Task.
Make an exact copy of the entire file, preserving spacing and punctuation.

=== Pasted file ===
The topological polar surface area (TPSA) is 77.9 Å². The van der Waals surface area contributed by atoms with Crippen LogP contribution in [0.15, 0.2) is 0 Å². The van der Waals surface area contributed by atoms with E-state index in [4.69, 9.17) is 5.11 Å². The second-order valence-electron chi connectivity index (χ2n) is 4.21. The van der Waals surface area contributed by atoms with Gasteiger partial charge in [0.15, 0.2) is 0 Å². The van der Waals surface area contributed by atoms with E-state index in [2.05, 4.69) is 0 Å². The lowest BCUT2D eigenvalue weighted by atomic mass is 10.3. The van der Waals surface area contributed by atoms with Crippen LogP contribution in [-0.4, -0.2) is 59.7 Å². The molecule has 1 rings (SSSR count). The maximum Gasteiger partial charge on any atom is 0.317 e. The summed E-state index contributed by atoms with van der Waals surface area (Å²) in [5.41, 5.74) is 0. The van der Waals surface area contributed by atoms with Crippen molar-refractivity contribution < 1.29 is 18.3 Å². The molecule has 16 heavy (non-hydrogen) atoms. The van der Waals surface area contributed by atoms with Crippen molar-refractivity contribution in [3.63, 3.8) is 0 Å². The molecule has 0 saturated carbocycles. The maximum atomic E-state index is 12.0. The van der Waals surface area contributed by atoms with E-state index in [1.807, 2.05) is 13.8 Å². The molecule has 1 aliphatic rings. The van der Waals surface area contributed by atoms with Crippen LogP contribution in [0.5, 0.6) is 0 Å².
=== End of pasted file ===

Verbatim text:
The topological polar surface area (TPSA) is 77.9 Å². The van der Waals surface area contributed by atoms with Crippen LogP contribution in [0.15, 0.2) is 0 Å². The van der Waals surface area contributed by atoms with E-state index in [4.69, 9.17) is 5.11 Å². The second-order valence-electron chi connectivity index (χ2n) is 4.21. The van der Waals surface area contributed by atoms with Gasteiger partial charge in [0.15, 0.2) is 0 Å². The van der Waals surface area contributed by atoms with E-state index in [2.05, 4.69) is 0 Å². The lowest BCUT2D eigenvalue weighted by atomic mass is 10.3. The van der Waals surface area contributed by atoms with Crippen LogP contribution in [-0.4, -0.2) is 59.7 Å². The molecule has 1 rings (SSSR count). The maximum Gasteiger partial charge on any atom is 0.317 e. The summed E-state index contributed by atoms with van der Waals surface area (Å²) in [5.41, 5.74) is 0. The van der Waals surface area contributed by atoms with Crippen molar-refractivity contribution < 1.29 is 18.3 Å². The molecule has 16 heavy (non-hydrogen) atoms. The van der Waals surface area contributed by atoms with Crippen molar-refractivity contribution in [3.63, 3.8) is 0 Å². The molecule has 0 saturated carbocycles. The maximum atomic E-state index is 12.0. The van der Waals surface area contributed by atoms with E-state index in [1.807, 2.05) is 13.8 Å². The molecule has 1 aliphatic rings. The van der Waals surface area contributed by atoms with Crippen LogP contribution in [0.5, 0.6) is 0 Å².